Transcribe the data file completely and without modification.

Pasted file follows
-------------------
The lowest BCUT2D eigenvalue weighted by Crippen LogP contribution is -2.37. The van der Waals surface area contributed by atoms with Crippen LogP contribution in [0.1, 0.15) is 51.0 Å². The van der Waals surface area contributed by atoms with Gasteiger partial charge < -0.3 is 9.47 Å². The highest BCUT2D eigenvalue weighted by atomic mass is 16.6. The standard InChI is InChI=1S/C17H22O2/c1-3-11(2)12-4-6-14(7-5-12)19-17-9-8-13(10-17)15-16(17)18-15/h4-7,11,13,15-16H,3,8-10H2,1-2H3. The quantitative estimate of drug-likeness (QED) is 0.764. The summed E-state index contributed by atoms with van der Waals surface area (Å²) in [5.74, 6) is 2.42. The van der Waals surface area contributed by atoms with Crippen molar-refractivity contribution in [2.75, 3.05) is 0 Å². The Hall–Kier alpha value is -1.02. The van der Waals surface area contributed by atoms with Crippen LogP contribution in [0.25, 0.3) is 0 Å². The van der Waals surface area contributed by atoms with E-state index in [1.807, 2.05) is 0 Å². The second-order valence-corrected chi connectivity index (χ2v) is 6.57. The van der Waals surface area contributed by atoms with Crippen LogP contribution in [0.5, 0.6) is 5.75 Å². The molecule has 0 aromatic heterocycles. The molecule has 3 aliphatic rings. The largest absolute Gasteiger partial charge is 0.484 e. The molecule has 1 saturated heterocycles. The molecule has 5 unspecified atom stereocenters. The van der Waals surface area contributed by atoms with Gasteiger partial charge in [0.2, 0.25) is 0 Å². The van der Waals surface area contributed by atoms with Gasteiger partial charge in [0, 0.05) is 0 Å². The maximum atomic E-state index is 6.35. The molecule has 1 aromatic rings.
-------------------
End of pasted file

The lowest BCUT2D eigenvalue weighted by Crippen LogP contribution is -2.37. The van der Waals surface area contributed by atoms with Crippen LogP contribution in [0.1, 0.15) is 51.0 Å². The van der Waals surface area contributed by atoms with Gasteiger partial charge < -0.3 is 9.47 Å². The highest BCUT2D eigenvalue weighted by atomic mass is 16.6. The standard InChI is InChI=1S/C17H22O2/c1-3-11(2)12-4-6-14(7-5-12)19-17-9-8-13(10-17)15-16(17)18-15/h4-7,11,13,15-16H,3,8-10H2,1-2H3. The quantitative estimate of drug-likeness (QED) is 0.764. The summed E-state index contributed by atoms with van der Waals surface area (Å²) in [5.74, 6) is 2.42. The van der Waals surface area contributed by atoms with Crippen molar-refractivity contribution in [2.75, 3.05) is 0 Å². The Hall–Kier alpha value is -1.02. The van der Waals surface area contributed by atoms with Crippen LogP contribution in [0.25, 0.3) is 0 Å². The van der Waals surface area contributed by atoms with E-state index in [1.807, 2.05) is 0 Å². The second-order valence-corrected chi connectivity index (χ2v) is 6.57. The van der Waals surface area contributed by atoms with Crippen LogP contribution in [0.5, 0.6) is 5.75 Å². The molecule has 0 aromatic heterocycles. The molecule has 3 aliphatic rings. The largest absolute Gasteiger partial charge is 0.484 e. The molecule has 1 saturated heterocycles. The molecule has 5 unspecified atom stereocenters. The van der Waals surface area contributed by atoms with Gasteiger partial charge in [0.2, 0.25) is 0 Å². The van der Waals surface area contributed by atoms with Gasteiger partial charge in [0, 0.05) is 0 Å². The maximum atomic E-state index is 6.35. The molecule has 1 aromatic rings.